Mary and Me in 2000

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Starting when I was 15, I spent my summers as a counselor at All Saints Episcopal Camp in Leitchfield, Kentucky. That very first summer, I was a “counselor-in-training” and only because I was a certified lifeguard, I got to stay for all 6 weeks for camp and got paid a whopping $100 per week. Hourly, it was a fraction of minimum wage. But I loved it.

And funnily enough, with no experience and pithy pay, that first year was my best year as a counselor. I was too shy to be a part of any of the drama that took place within the staff and I trucked through any signs of fatigue. I thought nothing of spending my break hosing down a bedwetter’s mattress and it never occurred to me that I didn’t have to sing every single song with gusto.  

In the years that followed as a camp counselor, I might’ve become more of a leader, but I lost some of the ruthless energy towards my job. Now, I think I was still a pretty decent counselor, but I learned how to sneak in naps and would sometimes care more about my friends on staff than the lonely camper if I could get away with it. I learned how to cut corners. The least important corners, I assure you, but I cut them nonetheless.

I’ve just started reading Madeline L’Engle’s “Walking on Water: Reflections on Faith and Art”. Only 17 pages in and I’d highly recommend this to anyone out there with room left of their summer reading list. In it, L’Engle says about Mary, Mother of Jesus:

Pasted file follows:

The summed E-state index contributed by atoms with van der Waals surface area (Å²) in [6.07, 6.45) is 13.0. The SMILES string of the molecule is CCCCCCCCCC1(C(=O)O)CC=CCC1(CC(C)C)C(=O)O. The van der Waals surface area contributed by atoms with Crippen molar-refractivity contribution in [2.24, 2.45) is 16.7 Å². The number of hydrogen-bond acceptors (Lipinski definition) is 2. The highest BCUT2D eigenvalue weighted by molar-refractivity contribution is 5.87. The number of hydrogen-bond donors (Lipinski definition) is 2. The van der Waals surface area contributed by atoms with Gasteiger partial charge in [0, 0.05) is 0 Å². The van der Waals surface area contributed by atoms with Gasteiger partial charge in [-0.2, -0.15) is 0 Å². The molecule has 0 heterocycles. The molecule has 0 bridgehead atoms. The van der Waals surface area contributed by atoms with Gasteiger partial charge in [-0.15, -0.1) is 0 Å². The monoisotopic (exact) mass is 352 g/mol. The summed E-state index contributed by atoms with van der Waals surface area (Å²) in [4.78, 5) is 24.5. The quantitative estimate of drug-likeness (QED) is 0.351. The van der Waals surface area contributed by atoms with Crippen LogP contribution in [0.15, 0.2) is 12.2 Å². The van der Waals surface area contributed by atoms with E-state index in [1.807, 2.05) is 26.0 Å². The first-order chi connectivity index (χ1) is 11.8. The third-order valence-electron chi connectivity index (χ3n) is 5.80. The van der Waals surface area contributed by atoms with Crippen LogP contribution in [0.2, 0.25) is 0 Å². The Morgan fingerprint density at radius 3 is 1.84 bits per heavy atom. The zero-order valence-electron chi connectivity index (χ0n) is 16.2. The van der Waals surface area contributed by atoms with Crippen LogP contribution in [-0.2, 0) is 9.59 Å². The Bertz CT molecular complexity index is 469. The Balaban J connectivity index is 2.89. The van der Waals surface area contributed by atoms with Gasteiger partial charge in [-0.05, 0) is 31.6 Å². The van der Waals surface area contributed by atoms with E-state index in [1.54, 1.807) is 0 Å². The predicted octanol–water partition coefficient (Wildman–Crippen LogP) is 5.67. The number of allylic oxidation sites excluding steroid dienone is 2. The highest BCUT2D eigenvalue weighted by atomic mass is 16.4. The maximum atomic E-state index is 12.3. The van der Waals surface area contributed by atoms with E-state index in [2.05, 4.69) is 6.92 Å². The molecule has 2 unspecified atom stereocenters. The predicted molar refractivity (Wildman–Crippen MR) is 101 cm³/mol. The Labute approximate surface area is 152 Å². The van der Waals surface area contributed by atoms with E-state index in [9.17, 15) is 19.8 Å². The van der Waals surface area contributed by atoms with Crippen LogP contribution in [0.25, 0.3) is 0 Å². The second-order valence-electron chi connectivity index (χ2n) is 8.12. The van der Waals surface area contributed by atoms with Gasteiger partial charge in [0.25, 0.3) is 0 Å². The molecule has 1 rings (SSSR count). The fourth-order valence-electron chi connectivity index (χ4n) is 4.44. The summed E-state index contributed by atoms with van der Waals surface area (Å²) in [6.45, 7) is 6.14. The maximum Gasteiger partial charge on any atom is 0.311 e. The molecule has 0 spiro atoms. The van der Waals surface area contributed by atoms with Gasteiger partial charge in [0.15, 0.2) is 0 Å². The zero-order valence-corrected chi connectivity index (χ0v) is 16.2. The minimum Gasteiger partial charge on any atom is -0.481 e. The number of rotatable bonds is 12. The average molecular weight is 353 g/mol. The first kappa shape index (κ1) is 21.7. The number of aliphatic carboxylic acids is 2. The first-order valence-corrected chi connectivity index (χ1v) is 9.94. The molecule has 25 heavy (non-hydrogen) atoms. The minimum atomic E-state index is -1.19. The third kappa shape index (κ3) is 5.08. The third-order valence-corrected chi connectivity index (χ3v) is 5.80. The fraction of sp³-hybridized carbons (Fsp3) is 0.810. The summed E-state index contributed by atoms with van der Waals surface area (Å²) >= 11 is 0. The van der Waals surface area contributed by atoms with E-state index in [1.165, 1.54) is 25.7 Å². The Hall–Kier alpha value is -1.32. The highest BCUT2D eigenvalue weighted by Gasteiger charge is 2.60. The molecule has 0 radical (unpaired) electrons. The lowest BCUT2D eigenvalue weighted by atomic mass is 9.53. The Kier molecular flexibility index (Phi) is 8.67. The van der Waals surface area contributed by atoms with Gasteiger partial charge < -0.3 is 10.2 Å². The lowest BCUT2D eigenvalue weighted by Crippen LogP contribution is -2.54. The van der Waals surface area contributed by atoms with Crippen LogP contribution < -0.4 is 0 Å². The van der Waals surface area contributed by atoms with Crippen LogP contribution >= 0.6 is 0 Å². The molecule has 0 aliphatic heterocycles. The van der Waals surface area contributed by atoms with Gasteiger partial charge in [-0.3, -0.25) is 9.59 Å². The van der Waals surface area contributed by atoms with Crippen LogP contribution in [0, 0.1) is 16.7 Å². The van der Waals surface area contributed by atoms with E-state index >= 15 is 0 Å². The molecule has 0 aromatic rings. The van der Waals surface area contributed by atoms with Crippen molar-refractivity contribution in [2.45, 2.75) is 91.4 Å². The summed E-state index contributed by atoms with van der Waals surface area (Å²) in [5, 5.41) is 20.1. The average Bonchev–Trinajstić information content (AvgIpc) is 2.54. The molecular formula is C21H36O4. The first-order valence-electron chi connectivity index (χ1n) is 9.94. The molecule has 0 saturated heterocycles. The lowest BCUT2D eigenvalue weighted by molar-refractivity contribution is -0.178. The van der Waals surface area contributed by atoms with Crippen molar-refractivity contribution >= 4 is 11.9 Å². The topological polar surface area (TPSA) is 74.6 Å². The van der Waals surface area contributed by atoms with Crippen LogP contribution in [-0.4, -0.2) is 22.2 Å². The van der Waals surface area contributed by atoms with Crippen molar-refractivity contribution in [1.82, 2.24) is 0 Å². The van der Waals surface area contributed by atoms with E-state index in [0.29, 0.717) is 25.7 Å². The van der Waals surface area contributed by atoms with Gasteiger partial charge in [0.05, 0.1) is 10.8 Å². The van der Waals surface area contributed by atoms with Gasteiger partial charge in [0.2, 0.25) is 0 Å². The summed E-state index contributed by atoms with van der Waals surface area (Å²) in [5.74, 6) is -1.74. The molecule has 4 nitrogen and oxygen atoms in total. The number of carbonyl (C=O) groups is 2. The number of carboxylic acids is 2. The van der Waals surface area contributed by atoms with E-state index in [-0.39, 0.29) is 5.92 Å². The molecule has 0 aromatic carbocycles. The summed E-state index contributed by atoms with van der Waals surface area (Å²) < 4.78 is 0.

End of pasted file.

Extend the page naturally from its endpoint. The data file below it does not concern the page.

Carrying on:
As for Mary, she was little more than a child when the angel came to her; she had not lost her child’s creative acceptance of the realities moving on the other side of the everyday world. We lose our abilities to see angels as we grow older and that is a tragic loss.

The angels came to Mary when she was about the same age as I was that first summer at All Saints. Perhaps younger. And it probably required someone that young to answer “okay” to this impossible task. Somehow as we get older, we’re more apt to answer God’s call with an “I can’t.” or “I don’t wanna.” or “What’s in it for me?” It seems like maturing and becoming more responsible makes us less responsive.

How do we go back to the childlike acceptance that Mary had? It’s like trying to unlearn that your alarm clock has a snooze button. Listening is one thing. Answering ‘yes’ is another.

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